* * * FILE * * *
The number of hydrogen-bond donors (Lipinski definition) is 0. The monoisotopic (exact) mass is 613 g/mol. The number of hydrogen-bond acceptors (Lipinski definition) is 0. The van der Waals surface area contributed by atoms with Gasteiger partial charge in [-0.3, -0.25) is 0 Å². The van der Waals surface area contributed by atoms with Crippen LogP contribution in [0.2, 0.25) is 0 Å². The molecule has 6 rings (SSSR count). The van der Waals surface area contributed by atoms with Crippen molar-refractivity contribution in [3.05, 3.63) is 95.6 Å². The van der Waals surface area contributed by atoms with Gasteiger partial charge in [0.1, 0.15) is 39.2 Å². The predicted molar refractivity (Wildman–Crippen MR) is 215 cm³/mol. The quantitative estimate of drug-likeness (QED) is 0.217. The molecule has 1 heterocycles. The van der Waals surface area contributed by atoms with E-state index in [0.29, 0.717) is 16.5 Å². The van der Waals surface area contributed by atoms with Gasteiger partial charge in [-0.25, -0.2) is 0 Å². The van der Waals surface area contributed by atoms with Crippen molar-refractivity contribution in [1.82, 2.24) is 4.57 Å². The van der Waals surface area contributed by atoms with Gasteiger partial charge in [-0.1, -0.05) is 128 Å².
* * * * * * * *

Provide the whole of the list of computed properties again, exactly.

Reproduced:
The number of hydrogen-bond donors (Lipinski definition) is 0. The monoisotopic (exact) mass is 613 g/mol. The number of hydrogen-bond acceptors (Lipinski definition) is 0. The van der Waals surface area contributed by atoms with Gasteiger partial charge in [-0.3, -0.25) is 0 Å². The van der Waals surface area contributed by atoms with Crippen LogP contribution in [0.2, 0.25) is 0 Å². The molecule has 6 rings (SSSR count). The van der Waals surface area contributed by atoms with Crippen molar-refractivity contribution in [3.05, 3.63) is 95.6 Å². The van der Waals surface area contributed by atoms with Gasteiger partial charge in [0.1, 0.15) is 39.2 Å². The predicted molar refractivity (Wildman–Crippen MR) is 215 cm³/mol. The quantitative estimate of drug-likeness (QED) is 0.217. The molecule has 1 heterocycles. The van der Waals surface area contributed by atoms with E-state index in [0.29, 0.717) is 16.5 Å². The van der Waals surface area contributed by atoms with Gasteiger partial charge in [-0.25, -0.2) is 0 Å². The van der Waals surface area contributed by atoms with Crippen molar-refractivity contribution in [1.82, 2.24) is 4.57 Å². The van der Waals surface area contributed by atoms with Gasteiger partial charge in [-0.1, -0.05) is 128 Å².